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A Royal Affair
A Royal Affair
When you see two horses galloping towards a lush horizon, a woman’s thighs clamped to the saddle and a man looking sideways at her in appreciation, you can be pretty sure they’ll finish by clamping thighs on each other. Ditto, the period piece, slow-mo ballroom scene where the world fades out leaving the protagonists wrapped in each other’s gaze. Not the most original of conceits. Scenes such as these are a weakness of A Royal Affair.
But the strengths of this movie are such that we can forgive director Nicolaj Arcel for occasional lapses in originality. Given the confines of a period drama, he’s come up trumps on pretty much every other count.
Johann Friedrich Struensee (Mads Mikkelsen playing against type), a doctor living in the Danish colony of Altona in the 1760s, is taken to the court in Copenhagen to attend to the volatile temper and general instability of King Christian VII (brilliantly played by Mikkel Følsgaard), where he succeeds in becalming the monarch, and becoming his friend and advisor.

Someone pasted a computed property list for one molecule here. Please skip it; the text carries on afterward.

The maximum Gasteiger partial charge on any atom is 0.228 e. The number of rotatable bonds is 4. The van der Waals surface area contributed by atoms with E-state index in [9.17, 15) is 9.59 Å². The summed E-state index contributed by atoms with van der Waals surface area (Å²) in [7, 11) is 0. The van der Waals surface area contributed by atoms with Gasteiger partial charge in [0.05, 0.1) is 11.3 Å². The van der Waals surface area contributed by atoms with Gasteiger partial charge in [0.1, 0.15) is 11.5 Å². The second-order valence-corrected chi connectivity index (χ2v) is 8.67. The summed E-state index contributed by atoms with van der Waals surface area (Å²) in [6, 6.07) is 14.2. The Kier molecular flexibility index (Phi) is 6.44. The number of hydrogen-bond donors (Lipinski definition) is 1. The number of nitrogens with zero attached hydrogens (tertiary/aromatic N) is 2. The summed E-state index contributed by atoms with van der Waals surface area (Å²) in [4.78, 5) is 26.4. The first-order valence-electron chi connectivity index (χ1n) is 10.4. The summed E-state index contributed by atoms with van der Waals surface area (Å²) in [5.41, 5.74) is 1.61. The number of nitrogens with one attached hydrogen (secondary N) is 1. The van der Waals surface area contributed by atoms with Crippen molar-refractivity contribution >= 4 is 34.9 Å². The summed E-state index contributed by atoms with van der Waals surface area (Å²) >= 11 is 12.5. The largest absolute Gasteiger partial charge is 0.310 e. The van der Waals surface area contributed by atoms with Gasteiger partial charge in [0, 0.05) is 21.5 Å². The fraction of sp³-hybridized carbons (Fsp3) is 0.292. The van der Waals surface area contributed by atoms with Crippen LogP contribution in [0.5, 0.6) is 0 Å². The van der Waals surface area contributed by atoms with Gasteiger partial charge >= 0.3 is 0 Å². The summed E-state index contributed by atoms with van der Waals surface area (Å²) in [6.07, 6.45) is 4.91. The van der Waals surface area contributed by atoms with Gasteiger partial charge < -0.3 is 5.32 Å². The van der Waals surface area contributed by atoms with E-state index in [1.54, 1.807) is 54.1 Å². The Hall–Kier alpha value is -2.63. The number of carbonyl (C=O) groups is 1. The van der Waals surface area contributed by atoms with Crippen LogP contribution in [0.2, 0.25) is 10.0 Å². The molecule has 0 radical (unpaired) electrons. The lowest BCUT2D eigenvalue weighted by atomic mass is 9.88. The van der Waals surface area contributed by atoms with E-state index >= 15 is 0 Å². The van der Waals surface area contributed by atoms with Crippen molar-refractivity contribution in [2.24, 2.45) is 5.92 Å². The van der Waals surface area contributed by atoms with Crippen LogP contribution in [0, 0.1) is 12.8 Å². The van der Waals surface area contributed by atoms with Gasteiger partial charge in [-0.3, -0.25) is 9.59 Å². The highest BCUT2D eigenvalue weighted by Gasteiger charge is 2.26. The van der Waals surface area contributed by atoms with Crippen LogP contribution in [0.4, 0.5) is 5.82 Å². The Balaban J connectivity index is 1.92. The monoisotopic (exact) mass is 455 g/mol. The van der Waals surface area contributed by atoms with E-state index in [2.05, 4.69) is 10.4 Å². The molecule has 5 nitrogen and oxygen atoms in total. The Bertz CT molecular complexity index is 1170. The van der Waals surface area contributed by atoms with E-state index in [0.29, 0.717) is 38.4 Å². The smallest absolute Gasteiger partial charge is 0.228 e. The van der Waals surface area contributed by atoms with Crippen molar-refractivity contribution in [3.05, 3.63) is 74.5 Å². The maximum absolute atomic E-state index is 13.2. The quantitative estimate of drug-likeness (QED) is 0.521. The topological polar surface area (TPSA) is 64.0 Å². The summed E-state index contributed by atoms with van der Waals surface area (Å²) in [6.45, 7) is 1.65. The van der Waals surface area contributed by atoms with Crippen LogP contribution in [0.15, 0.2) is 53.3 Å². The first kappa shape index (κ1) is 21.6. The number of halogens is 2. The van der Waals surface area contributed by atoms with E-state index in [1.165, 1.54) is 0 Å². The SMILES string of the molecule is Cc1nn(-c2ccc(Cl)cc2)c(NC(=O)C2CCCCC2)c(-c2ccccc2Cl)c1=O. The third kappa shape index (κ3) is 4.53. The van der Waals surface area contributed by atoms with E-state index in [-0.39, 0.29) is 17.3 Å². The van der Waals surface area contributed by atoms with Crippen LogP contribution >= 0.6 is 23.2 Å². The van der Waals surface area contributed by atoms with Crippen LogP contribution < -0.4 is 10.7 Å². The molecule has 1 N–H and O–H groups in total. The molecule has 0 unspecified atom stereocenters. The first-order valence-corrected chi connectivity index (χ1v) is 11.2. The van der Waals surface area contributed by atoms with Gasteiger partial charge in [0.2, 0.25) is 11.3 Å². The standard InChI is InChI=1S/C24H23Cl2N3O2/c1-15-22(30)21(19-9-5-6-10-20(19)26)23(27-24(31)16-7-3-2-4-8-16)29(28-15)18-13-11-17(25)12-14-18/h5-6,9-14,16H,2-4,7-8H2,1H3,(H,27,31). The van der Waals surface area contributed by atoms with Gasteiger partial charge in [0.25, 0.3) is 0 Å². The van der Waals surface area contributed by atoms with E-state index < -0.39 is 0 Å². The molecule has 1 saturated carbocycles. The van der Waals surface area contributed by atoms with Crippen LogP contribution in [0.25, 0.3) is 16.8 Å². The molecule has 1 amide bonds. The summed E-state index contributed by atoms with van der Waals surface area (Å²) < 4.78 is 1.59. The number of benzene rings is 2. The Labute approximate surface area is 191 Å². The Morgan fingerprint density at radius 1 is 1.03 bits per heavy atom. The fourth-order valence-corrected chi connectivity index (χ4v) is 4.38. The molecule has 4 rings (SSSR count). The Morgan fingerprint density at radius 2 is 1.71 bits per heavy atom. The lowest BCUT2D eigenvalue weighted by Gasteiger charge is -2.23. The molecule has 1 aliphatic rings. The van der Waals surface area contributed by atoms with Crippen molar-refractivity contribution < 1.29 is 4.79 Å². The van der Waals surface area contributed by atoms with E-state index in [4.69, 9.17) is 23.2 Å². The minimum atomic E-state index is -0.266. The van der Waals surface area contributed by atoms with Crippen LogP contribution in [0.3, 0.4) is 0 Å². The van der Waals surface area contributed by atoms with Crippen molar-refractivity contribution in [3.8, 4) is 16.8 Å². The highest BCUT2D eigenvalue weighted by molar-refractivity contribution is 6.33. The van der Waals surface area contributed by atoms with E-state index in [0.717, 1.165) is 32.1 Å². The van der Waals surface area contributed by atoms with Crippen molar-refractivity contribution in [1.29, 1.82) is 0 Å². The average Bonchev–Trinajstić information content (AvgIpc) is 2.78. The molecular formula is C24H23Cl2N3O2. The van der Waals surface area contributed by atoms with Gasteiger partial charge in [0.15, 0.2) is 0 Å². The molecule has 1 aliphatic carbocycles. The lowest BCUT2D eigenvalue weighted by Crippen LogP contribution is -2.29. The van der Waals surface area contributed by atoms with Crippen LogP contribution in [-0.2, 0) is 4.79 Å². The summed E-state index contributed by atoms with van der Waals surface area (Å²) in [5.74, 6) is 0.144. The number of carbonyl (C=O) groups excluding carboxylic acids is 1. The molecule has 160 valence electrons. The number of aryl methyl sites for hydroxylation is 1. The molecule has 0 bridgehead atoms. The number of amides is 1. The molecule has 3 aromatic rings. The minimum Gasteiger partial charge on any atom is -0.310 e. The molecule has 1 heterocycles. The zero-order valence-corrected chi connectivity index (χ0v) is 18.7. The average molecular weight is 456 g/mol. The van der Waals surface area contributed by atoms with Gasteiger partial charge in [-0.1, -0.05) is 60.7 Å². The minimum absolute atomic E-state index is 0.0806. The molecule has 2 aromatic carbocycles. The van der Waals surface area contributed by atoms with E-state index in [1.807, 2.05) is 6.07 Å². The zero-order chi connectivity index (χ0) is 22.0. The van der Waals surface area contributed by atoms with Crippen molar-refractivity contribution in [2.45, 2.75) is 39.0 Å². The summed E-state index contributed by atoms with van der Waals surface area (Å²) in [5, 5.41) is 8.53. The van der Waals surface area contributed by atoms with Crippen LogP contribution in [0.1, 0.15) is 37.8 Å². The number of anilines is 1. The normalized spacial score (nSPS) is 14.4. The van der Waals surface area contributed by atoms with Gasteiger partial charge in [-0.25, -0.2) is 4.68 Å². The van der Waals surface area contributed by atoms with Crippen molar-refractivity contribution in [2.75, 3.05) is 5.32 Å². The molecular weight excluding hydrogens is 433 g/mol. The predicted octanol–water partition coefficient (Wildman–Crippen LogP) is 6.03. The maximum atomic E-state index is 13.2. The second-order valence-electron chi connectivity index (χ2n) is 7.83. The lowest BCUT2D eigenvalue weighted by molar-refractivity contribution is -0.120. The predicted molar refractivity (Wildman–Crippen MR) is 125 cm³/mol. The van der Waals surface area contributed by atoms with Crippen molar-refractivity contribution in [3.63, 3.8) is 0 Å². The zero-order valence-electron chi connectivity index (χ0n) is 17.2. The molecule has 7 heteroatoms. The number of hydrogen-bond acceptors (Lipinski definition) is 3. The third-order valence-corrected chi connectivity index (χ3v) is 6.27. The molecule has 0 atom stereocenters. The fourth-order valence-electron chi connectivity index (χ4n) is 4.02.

A man of science, Struensee’s advocacy of enlightenment ideals is viewed with suspicion in one of Europe’s last truly feudal states but finds the open ear – and then the rumpled bed – of Queen Caroline Matilda (Alicia Vikander, a shooting star at last year’s Berlinale). Together, they successfully implement a number of reforms, before the system bites back. It’s all in the history books. Well, more or less. Time is probably compressed a little here and there; cheekbones are lifted; royal breasts are briefly flashed. You get the picture.
Director Arcel admits that he had doubts, during the writing, on which story to run with: that of the Queen, or that of the doctor? It was Lars von Trier who encouraged him to go with both. Nice work, Lars, if I may say so. Concentrating on either one or the other would have limited the movie’s scope. As it is, we get the politics and the poetry of a relationship that is symptomatic of the changing times and fuelled by the passions that lay in the air.
A love triangle involving three women (Les Adieux à la Reine) opened the Berlinale out of Competition. A different kind of ménage a trois is one of its dernière offerings. As a critical success, my euros are on this one.